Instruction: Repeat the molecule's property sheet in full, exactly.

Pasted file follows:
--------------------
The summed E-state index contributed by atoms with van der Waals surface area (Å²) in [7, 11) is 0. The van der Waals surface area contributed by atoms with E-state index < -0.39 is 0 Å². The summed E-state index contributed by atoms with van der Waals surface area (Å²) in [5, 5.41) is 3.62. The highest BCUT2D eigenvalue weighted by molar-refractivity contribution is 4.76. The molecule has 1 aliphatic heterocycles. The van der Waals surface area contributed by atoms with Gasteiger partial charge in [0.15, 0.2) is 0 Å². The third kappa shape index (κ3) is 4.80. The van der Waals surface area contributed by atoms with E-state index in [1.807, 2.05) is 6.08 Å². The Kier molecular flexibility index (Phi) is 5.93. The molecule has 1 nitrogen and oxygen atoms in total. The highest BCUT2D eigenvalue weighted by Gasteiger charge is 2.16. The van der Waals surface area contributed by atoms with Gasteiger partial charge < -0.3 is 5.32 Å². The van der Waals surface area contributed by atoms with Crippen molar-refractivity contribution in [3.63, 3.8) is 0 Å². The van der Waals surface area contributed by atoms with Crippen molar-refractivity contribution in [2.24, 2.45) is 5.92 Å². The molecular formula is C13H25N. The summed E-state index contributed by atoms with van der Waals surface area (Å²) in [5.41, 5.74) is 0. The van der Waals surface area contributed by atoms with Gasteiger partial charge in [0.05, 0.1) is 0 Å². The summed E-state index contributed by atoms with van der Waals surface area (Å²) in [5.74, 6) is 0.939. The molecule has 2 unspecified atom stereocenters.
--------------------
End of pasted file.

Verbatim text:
The summed E-state index contributed by atoms with van der Waals surface area (Å²) in [7, 11) is 0. The van der Waals surface area contributed by atoms with E-state index < -0.39 is 0 Å². The summed E-state index contributed by atoms with van der Waals surface area (Å²) in [5, 5.41) is 3.62. The highest BCUT2D eigenvalue weighted by molar-refractivity contribution is 4.76. The molecule has 1 aliphatic heterocycles. The van der Waals surface area contributed by atoms with Gasteiger partial charge in [0.15, 0.2) is 0 Å². The third kappa shape index (κ3) is 4.80. The van der Waals surface area contributed by atoms with E-state index in [1.807, 2.05) is 6.08 Å². The Kier molecular flexibility index (Phi) is 5.93. The molecule has 1 nitrogen and oxygen atoms in total. The highest BCUT2D eigenvalue weighted by Gasteiger charge is 2.16. The van der Waals surface area contributed by atoms with Gasteiger partial charge < -0.3 is 5.32 Å². The van der Waals surface area contributed by atoms with Crippen molar-refractivity contribution in [3.63, 3.8) is 0 Å². The van der Waals surface area contributed by atoms with Crippen molar-refractivity contribution in [2.24, 2.45) is 5.92 Å². The molecular formula is C13H25N. The summed E-state index contributed by atoms with van der Waals surface area (Å²) in [5.41, 5.74) is 0. The van der Waals surface area contributed by atoms with Gasteiger partial charge in [0.05, 0.1) is 0 Å². The summed E-state index contributed by atoms with van der Waals surface area (Å²) in [5.74, 6) is 0.939. The molecule has 2 unspecified atom stereocenters.